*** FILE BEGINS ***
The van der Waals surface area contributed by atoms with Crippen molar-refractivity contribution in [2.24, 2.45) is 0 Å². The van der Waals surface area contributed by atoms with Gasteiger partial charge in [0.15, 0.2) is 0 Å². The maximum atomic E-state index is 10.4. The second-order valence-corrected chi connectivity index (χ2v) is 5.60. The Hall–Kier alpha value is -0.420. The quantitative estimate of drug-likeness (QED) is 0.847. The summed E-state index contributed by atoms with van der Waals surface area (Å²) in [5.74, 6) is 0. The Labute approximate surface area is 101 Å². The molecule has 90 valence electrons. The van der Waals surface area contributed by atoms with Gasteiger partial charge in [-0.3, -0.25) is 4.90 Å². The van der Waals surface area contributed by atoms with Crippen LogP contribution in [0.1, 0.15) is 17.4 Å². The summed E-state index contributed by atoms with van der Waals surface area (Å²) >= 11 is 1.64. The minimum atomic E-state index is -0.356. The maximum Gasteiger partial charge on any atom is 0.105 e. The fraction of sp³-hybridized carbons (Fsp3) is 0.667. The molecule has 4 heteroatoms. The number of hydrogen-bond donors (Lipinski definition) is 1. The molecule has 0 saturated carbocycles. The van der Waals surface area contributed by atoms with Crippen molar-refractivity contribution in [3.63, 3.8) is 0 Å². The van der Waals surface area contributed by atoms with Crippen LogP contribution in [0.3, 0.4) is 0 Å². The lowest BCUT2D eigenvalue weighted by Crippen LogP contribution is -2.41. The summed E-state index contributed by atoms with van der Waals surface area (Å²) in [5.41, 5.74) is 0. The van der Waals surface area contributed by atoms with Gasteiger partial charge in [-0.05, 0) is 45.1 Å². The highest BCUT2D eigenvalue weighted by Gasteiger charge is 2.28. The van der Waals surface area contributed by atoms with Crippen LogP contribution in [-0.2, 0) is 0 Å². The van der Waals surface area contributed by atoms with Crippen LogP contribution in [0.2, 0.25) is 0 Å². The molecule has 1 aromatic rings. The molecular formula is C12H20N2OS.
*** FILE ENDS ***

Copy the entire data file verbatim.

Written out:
The van der Waals surface area contributed by atoms with Crippen molar-refractivity contribution in [2.24, 2.45) is 0 Å². The van der Waals surface area contributed by atoms with Gasteiger partial charge in [0.15, 0.2) is 0 Å². The maximum atomic E-state index is 10.4. The second-order valence-corrected chi connectivity index (χ2v) is 5.60. The Hall–Kier alpha value is -0.420. The quantitative estimate of drug-likeness (QED) is 0.847. The summed E-state index contributed by atoms with van der Waals surface area (Å²) in [5.74, 6) is 0. The Labute approximate surface area is 101 Å². The molecule has 90 valence electrons. The van der Waals surface area contributed by atoms with Gasteiger partial charge in [-0.3, -0.25) is 4.90 Å². The van der Waals surface area contributed by atoms with Crippen LogP contribution in [0.1, 0.15) is 17.4 Å². The summed E-state index contributed by atoms with van der Waals surface area (Å²) >= 11 is 1.64. The minimum atomic E-state index is -0.356. The maximum Gasteiger partial charge on any atom is 0.105 e. The fraction of sp³-hybridized carbons (Fsp3) is 0.667. The molecule has 4 heteroatoms. The number of hydrogen-bond donors (Lipinski definition) is 1. The molecule has 0 saturated carbocycles. The van der Waals surface area contributed by atoms with Crippen molar-refractivity contribution in [3.63, 3.8) is 0 Å². The van der Waals surface area contributed by atoms with Crippen LogP contribution in [0.3, 0.4) is 0 Å². The lowest BCUT2D eigenvalue weighted by Crippen LogP contribution is -2.41. The summed E-state index contributed by atoms with van der Waals surface area (Å²) in [5.41, 5.74) is 0. The van der Waals surface area contributed by atoms with Gasteiger partial charge in [-0.05, 0) is 45.1 Å². The highest BCUT2D eigenvalue weighted by Gasteiger charge is 2.28. The van der Waals surface area contributed by atoms with Crippen LogP contribution in [-0.2, 0) is 0 Å². The van der Waals surface area contributed by atoms with Crippen LogP contribution in [0.2, 0.25) is 0 Å². The molecule has 1 aromatic rings. The molecular formula is C12H20N2OS.